Over recent decades, St Patrick’s Day celebrations have become a kind of green mardi gras. Our celebrations expressed many things, many social changes and an increasingly diverse and affluent society.
The party had, like many festivals of culture and nationalism, become homogenised.
Today will be very, very different but the day can still be a celebration — an arm’s length restatement of community, of solidarity and the kind of determination any society facing a lethal, unprecedented challenge must find.
The day may, in an appropriate way, become a meithal mor — a powerful, community-wide commitment to an agreed common purpose.
The Macnas dragons will not leave their Galway warehouse; the American college bands will not strut their stuff in O’Connell St; the shamrock sellers’ opportunity has passed. The bars will stay closed. Irish holiday makers in Spain — an estimated 20,000 — can, as they queue for an evacuation flight, wonder why they went there in the first place.
Their devil-may-care attitude, like that of last week’s Cheltenham battalions, stands in contrast to the hundreds of small businesses that have taken the very difficult decision to close even if they have no idea when they might again generate an income.
Many have debts they cannot service until this crisis passes.
The least they can expect is a repayment moratorium. Government cannot be firm enough in delivering this pay-back-time message to rescued banks with other plans.
They are not the only businesses facing huge challenge. Ryanair — as good an example as any — has said it may have to cut jobs and pay. Italy, Malta, Hungary, Czech Republic, Slovakia, Austria, Greece, Morocco, Spain, Portugal, Denmark, and Cyprus have, to varying degrees, imposed flight bans. Over the weekend, Poland and Norway banned international flights.
Ireland will, sooner or later, follow that example.
Retailer Penneys has closed stores delivering nearly a third of its sales. That warning, however, came with a ray of promise. Last month, owners Primark warned its factories in China were closing but most have re-opened.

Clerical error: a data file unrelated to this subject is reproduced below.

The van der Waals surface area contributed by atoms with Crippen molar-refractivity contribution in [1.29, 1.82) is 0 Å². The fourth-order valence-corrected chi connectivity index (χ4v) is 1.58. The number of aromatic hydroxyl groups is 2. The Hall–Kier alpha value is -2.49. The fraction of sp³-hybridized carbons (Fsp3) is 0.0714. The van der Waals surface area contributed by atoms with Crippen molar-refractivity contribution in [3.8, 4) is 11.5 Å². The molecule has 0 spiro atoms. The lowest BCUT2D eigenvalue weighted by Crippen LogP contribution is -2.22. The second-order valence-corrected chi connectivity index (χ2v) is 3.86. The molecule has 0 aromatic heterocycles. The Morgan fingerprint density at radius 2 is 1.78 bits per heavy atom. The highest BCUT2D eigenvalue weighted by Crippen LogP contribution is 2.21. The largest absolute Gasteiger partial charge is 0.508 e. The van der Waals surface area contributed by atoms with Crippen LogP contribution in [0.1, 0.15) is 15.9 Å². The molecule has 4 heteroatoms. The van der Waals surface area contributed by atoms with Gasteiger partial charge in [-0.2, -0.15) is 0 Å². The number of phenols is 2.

It is possible to hope the worm, in China at least, has turned.
Spain, in a move that might be replicated here, has requisitioned its private healthcare sector.
In France, where all bars, restaurants, non-essential shops, and creches, schools and universities are also closed, cases double every three days. A curfew may be imposed.
There is no rational reason for us to imagine we will not have to make these decisions too.
It is easy, and frightening, to rattle off a list of how the virus is changing hundreds of millions of lives while reminding us that nature can only be bullied for so long but that would add to the dangers. It would encourage the kind of apathy that made the boy who cried wolf too often redundant. Then the wolf came.
We will see off this wolf by consciously reducing contact with others, by almost counter-cultural levels of self-discipline, personal responsibility and patience too.
If we do all that for the coming weeks, maybe months, then the Macnas dragons will parade, the marching bands will strut and we will, in 2021, have our green mardi gras once again.
In the meanwhile, enjoy a safe, but quiet, St Patrick’s Day.